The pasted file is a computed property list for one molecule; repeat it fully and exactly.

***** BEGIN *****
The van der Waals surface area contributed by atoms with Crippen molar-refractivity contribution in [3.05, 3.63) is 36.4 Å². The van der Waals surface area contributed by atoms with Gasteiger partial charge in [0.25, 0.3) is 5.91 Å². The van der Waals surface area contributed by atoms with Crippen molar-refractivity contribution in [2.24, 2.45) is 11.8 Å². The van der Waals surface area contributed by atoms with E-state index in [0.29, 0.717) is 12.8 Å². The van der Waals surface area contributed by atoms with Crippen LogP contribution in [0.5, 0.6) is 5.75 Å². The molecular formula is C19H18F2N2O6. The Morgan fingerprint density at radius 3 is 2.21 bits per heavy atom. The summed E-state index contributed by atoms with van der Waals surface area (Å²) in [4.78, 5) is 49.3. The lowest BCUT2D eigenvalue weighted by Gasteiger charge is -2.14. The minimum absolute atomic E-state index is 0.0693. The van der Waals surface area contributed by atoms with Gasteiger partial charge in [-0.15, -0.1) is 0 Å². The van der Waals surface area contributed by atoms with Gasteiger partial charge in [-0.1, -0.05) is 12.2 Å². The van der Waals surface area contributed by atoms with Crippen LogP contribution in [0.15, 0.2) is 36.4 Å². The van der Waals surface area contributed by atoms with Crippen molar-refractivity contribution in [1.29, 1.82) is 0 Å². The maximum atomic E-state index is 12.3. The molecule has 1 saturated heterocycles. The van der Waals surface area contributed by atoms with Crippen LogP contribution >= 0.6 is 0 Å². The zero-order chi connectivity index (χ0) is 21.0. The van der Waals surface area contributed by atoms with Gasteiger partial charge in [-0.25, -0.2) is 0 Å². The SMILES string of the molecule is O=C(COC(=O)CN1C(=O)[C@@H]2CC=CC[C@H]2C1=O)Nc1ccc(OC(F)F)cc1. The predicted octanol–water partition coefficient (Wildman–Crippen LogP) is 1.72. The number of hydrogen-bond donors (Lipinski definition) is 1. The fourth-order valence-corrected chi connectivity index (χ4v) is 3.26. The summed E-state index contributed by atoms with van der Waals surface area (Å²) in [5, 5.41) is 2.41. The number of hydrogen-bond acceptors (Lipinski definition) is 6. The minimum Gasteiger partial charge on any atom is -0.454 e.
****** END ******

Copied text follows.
The van der Waals surface area contributed by atoms with Crippen molar-refractivity contribution in [3.05, 3.63) is 36.4 Å². The van der Waals surface area contributed by atoms with Gasteiger partial charge in [0.25, 0.3) is 5.91 Å². The van der Waals surface area contributed by atoms with Crippen molar-refractivity contribution in [2.24, 2.45) is 11.8 Å². The van der Waals surface area contributed by atoms with E-state index in [0.29, 0.717) is 12.8 Å². The van der Waals surface area contributed by atoms with Crippen LogP contribution in [0.5, 0.6) is 5.75 Å². The molecular formula is C19H18F2N2O6. The Morgan fingerprint density at radius 3 is 2.21 bits per heavy atom. The summed E-state index contributed by atoms with van der Waals surface area (Å²) in [4.78, 5) is 49.3. The lowest BCUT2D eigenvalue weighted by Gasteiger charge is -2.14. The minimum absolute atomic E-state index is 0.0693. The van der Waals surface area contributed by atoms with Gasteiger partial charge in [-0.15, -0.1) is 0 Å². The van der Waals surface area contributed by atoms with Gasteiger partial charge in [-0.1, -0.05) is 12.2 Å². The van der Waals surface area contributed by atoms with Crippen LogP contribution in [0.15, 0.2) is 36.4 Å². The van der Waals surface area contributed by atoms with Crippen molar-refractivity contribution in [1.29, 1.82) is 0 Å². The maximum atomic E-state index is 12.3. The molecule has 1 saturated heterocycles. The van der Waals surface area contributed by atoms with Crippen LogP contribution >= 0.6 is 0 Å². The zero-order chi connectivity index (χ0) is 21.0. The van der Waals surface area contributed by atoms with Gasteiger partial charge in [-0.25, -0.2) is 0 Å². The SMILES string of the molecule is O=C(COC(=O)CN1C(=O)[C@@H]2CC=CC[C@H]2C1=O)Nc1ccc(OC(F)F)cc1. The predicted octanol–water partition coefficient (Wildman–Crippen LogP) is 1.72. The number of hydrogen-bond donors (Lipinski definition) is 1. The fourth-order valence-corrected chi connectivity index (χ4v) is 3.26. The summed E-state index contributed by atoms with van der Waals surface area (Å²) in [5, 5.41) is 2.41. The number of hydrogen-bond acceptors (Lipinski definition) is 6. The minimum Gasteiger partial charge on any atom is -0.454 e.